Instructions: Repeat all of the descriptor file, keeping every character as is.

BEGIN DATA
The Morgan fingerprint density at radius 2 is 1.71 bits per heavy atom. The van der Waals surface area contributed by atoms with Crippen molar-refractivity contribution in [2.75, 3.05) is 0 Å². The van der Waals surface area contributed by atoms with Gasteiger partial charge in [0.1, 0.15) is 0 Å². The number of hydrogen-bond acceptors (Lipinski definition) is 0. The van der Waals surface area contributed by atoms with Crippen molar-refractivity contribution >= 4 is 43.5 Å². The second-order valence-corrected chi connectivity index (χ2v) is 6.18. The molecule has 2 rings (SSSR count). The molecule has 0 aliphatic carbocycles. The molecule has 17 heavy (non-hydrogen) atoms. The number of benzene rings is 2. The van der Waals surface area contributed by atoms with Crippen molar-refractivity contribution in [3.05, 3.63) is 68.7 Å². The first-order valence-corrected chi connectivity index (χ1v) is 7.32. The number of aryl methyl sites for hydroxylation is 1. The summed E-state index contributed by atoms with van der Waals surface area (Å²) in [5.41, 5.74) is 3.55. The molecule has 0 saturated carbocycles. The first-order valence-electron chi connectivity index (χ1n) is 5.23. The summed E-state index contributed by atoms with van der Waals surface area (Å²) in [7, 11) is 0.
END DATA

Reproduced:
The Morgan fingerprint density at radius 2 is 1.71 bits per heavy atom. The van der Waals surface area contributed by atoms with Crippen molar-refractivity contribution in [2.75, 3.05) is 0 Å². The van der Waals surface area contributed by atoms with Gasteiger partial charge in [0.1, 0.15) is 0 Å². The number of hydrogen-bond acceptors (Lipinski definition) is 0. The van der Waals surface area contributed by atoms with Crippen molar-refractivity contribution >= 4 is 43.5 Å². The second-order valence-corrected chi connectivity index (χ2v) is 6.18. The molecule has 2 rings (SSSR count). The molecule has 0 aliphatic carbocycles. The molecule has 17 heavy (non-hydrogen) atoms. The number of benzene rings is 2. The van der Waals surface area contributed by atoms with Crippen molar-refractivity contribution in [3.05, 3.63) is 68.7 Å². The first-order valence-corrected chi connectivity index (χ1v) is 7.32. The number of aryl methyl sites for hydroxylation is 1. The summed E-state index contributed by atoms with van der Waals surface area (Å²) in [5.41, 5.74) is 3.55. The molecule has 0 saturated carbocycles. The first-order valence-electron chi connectivity index (χ1n) is 5.23. The summed E-state index contributed by atoms with van der Waals surface area (Å²) in [7, 11) is 0.